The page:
The ceremony opened with a scene inspired by the work of another English literary genius, the Romantic visionary poet and painter William Blake: Specifically, the preface to his epic “Milton a Poem” – “And did those feet in ancient time,” better known as “Jerusalem.”

Written in 1804, the poem was set to music in 1916 by Sir Hubert Parry, and sung to bolster flagging spirits during the war years. With its lyric describing the establishment of a new Jerusalem in England, it has become England’s most recognized patriotic song, sung as a religious hymn and a de facto national anthem at many sporting events.

No less than three phrases from its 16 lines – “green & pleasant land,” “dark satanic mills” and a “chariot of fire” – have entered the national lexicon, and were referenced within the ceremony.

The first provided the theme for the opening scene, which presented a vision of England as a pre-industrial rural idyll – the type of bucolic setting in which J. R. R. Tolkien’s Hobbits made their home.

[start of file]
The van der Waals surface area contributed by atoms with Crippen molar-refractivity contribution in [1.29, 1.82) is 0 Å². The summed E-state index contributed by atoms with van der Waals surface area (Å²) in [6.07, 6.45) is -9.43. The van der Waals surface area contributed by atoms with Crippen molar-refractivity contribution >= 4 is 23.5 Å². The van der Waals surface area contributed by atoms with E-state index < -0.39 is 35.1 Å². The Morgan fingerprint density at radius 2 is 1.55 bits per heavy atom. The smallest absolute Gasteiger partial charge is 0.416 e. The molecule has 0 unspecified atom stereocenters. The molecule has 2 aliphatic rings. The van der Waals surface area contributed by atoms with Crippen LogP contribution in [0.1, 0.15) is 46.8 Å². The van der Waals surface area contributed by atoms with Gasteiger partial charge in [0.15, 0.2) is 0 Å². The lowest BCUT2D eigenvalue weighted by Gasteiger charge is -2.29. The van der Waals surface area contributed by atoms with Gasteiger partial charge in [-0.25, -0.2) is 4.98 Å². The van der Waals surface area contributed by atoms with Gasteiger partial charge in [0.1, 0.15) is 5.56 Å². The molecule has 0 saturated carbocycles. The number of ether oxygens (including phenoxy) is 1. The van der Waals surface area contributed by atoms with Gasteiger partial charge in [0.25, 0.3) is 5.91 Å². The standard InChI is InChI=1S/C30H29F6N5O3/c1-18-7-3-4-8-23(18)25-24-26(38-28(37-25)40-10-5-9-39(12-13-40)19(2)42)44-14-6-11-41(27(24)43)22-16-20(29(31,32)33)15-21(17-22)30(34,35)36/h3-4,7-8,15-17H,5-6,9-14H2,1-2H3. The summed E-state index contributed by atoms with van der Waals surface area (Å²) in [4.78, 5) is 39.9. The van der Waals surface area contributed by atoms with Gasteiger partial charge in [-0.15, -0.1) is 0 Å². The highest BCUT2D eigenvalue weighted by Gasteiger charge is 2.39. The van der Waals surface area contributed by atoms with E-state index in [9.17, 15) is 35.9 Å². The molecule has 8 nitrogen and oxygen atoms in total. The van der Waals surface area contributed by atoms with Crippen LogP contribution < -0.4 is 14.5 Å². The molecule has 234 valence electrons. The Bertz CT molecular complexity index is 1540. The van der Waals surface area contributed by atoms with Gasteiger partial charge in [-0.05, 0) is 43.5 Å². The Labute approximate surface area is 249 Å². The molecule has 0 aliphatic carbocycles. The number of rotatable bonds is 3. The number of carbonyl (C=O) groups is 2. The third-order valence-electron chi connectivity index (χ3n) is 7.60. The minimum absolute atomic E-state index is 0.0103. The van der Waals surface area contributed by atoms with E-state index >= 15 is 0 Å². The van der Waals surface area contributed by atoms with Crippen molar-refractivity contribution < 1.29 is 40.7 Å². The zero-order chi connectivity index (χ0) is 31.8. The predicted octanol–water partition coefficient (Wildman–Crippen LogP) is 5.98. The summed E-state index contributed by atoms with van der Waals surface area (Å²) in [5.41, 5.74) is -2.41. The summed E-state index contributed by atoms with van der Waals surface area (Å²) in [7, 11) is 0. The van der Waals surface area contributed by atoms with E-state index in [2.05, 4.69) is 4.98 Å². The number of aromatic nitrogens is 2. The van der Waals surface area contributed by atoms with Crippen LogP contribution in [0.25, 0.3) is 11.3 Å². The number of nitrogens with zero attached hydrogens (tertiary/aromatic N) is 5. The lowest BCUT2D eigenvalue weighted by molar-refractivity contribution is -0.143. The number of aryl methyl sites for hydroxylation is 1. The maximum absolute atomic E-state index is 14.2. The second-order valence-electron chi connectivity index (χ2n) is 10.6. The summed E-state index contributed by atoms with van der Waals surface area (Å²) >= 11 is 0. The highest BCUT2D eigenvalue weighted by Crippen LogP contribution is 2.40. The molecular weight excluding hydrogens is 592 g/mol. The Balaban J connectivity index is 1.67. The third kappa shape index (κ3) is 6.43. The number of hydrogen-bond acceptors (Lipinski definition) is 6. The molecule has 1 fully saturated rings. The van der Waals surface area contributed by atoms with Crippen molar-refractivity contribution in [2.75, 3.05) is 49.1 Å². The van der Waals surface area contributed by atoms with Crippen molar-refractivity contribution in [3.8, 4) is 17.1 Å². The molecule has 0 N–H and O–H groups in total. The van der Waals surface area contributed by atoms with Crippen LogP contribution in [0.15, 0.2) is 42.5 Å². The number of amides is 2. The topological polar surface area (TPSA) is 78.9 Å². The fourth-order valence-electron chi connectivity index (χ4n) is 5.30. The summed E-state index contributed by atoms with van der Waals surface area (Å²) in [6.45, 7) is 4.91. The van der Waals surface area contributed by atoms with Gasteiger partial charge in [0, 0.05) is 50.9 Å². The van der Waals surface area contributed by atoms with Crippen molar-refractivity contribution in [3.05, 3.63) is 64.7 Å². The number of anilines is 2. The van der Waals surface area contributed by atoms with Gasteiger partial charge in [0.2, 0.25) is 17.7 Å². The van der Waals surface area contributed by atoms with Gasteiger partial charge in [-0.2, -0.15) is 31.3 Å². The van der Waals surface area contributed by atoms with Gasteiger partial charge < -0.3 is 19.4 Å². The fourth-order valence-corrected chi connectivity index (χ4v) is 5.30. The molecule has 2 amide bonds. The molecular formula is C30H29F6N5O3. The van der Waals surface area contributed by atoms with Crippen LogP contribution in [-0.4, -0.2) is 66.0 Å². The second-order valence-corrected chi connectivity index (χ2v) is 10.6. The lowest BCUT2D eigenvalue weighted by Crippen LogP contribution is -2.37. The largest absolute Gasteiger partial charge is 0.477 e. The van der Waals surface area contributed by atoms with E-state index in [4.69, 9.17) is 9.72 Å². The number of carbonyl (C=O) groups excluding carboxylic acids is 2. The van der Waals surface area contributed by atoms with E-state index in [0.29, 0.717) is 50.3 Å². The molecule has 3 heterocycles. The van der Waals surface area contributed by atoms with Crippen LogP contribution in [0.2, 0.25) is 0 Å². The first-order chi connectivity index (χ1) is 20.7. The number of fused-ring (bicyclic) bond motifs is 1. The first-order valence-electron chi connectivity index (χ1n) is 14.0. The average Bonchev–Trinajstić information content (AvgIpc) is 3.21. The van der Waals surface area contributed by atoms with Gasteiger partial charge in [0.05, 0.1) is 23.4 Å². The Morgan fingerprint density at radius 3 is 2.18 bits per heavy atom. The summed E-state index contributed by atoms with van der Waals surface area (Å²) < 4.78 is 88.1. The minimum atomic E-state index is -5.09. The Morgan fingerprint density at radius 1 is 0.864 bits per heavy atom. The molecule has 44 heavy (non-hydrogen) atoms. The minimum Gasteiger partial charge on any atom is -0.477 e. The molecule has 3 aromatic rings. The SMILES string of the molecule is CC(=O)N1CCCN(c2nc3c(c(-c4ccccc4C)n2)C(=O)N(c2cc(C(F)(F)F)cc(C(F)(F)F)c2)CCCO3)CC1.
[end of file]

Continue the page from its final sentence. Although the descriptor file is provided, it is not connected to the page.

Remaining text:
Animals gambolled, workers tended the fields while a game of cricket took place on a village green, complete with a maypole – a traditional focal point for community celebrations in British village life.

In one area of the stadium was a mound resembling Glastonbury Tor, an historically significant hill in Somerset identified with King Arthur. The hill carries a link to the Jerusalem theme, as Blake’s poem is inspired by the “Glastonbury Legend” – an apocryphal story that one of Jesus’ relatives, Joseph of Arimathea, had visited Glastonbury and taken Jesus there as a boy. Glastonbury also has a more contemporary significance as the home of the UK’s most famous music festival.